Many judges homed in on driving as a multisensory pursuit, and Ferrari’s primacy in satisfying one sense in particular. Peter Li called out the “lovely sound of a naturally aspirated V-12,” while Joshua Greenman advised, “It’s worth it for the sound alone.” Former fighter pilot Mike Lackey said the GTS “feels like an F-14 in Zone 5 afterburner, and we didn’t even attempt the higher-end settings. The sound of the engine, both accelerating and decelerating, screams high-performance sports car… a true symphony for the ears.” Jim Shay enthused, “Love it! The best balance of raw power and luxury.” Similarly, Hugi Hilmisson was enraptured by what he termed the “biblical soundtrack” and noted that the Ferrari “doesn’t have the handling of a car with a mid-mounted engine but still feels extremely agile.” Lee Oleinick appreciated the “insane power and noise,” adding, “it handles like a true race car but unfortunately includes the jarring ride.” Mark Newman expressed mixed feelings, too, calling it “a world-class car but not that comfortable for a long drive, with seats that are too firm and suspension that’s too harsh for a GT cruiser.”

Another weakness: “The dash and five-year-old instruments need updating,” Tim Rogers suggested, and Justin Baldwin seconded the opinion.

But for Matteo Atti, those quibbles didn’t matter. “I’m in love,” he declared. “Sometimes Italians really do it better.” Andrew Chase considered the 812 GTS from a broader perspective, advising, “Get one while you can—this is an investment, not a depreciating asset!”

Our editors recognized the connection between the 812 GTS and such classic Ferraris as the 275 GTB and 365 GTB/4 “Daytona.” Roger Cary also saw a timeless lesson, saying, “This car helped me to understand: If you are not driving your dream car, go back to work.”

ENGINE: 6.5-liter, normally aspirated V-12
POWER: 789 hp @ 8,500 rpm
0-60 MPH: 2.8 sec
TOP SPEED: 211 mph
BASE PRICE: $397,544
PRICE AS TESTED: $534,835

1. Bentley Continental GT Speed

The Bentley Continental GT Speed.

Photo by Robb Rice.

The perfect blend of beauty, power and grace. —Garrett Calacci

For the graduate heralded as “most likely to succeed,” the pressure to live up to expectations can be a springboard to accomplishment—or an albatross. Bentley has experienced both. The 103-year-old marque garnered early motorsport acclaim before suffering numerous financial setbacks and being absorbed by rival Rolls-Royce at one point. Since falling under the auspices of the Volkswagen Group in 1998, though, the baronial automaker has unlocked a new level of potential manifested by one model in particular, the Bentley Continental GT—a car that took our top honor in 2004.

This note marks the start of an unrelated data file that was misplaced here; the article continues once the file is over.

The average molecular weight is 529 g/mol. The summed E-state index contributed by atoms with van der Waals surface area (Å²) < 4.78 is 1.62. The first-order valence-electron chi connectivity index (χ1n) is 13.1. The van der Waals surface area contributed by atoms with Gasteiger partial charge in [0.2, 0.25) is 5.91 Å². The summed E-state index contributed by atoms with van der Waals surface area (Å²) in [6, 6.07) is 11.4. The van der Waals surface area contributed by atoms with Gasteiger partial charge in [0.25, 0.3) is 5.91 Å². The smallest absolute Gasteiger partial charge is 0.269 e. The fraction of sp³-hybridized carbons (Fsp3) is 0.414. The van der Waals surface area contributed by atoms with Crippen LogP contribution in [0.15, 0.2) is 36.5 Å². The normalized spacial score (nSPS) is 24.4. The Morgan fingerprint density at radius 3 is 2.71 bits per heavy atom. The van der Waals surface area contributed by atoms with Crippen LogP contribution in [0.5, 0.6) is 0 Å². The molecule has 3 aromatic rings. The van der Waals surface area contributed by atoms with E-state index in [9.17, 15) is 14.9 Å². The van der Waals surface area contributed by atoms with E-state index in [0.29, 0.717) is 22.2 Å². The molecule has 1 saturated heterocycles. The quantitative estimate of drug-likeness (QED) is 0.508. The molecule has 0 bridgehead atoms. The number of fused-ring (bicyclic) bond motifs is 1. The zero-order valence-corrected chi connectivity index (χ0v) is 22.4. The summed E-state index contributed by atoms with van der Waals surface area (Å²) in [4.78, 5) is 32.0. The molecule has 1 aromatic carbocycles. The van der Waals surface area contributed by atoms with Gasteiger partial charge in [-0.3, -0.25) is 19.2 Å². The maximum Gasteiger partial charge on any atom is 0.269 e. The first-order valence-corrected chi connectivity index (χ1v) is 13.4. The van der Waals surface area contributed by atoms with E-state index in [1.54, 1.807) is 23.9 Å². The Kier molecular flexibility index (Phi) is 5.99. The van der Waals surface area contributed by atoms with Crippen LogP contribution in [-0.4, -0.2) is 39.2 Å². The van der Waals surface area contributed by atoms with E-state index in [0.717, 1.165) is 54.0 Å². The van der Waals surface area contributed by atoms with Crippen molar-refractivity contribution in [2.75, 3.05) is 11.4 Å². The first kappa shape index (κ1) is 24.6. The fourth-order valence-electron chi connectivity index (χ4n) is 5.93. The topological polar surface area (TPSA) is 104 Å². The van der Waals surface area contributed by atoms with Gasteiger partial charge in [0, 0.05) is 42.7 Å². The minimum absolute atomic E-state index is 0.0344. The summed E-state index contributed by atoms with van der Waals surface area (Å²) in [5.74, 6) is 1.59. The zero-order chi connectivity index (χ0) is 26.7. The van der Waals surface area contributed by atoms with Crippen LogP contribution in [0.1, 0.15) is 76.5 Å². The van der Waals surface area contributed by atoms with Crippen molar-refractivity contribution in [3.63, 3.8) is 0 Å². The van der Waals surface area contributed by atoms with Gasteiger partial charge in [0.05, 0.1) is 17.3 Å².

The years since have further refined this grand tourer in engineering and elegance, resulting in the Speed variant, which the Robb Report editorial team described as channeling the spirit of Le Mans within a sanctuary worthy of Kublai Khan. That seductive combination, presented as a convertible and a coupe in Napa and Boca, respectively, wooed the majority of our judges. The Bentley Continental GT Speed is Robb Report’s 2022 Car of the Year.

Most compelling was how the two-door’s parkour-worthy agility belied its over 5,000-pound curb weight. “Have you ever seen an elephant tap-dancing? Today, I have,” said Jean-Marc Bories. “The four-wheel steering is what made all the difference in the world,” added Daryn Pingleton. The handling also benefits from the automaker’s first integration of a limited-slip differential to increase sure-footedness. The result, in the view of David Emmes, makes this latest version “a quantum leap from the original.”

The camp of detractors could fit in a pup tent. Regarding the interior, Matteo Atti thought its “design was overdone and aged.” Lee Weinstein’s list of complaints included “no air-conditioned seats” and “a thumping subwoofer—that was harsh.” He also felt that the car’s tech was “not intuitive.” Julie Anne Smedley determined that “minimal trunk space and legroom in back were the only downsides,” and James Diggs’s sole takeaway from the Bentley was its “difficult sight lines in the back.”

In contrast, Timothy Donahue “could find nothing wrong with the car,” while Garrett Calacci described it as “the perfect blend of beauty, power and grace.” Kylie White offered perhaps the highest praise, saying, “This car sparks joy at every turn and every press of the gas pedal.” Reason enough to be this year’s automotive champion.

ENGINE: 6.0-liter, twin-turbocharged W-12
POWER: 650 hp @ 5,000-6,000 rpm
0-60 MPH: 3.6 sec/3.5 sec
TOP SPEED: 208 mph
BASE PRICE: $302,400/$274,900
PRICE AS TESTED: $360,345 (Napa) $340,310 (Boca)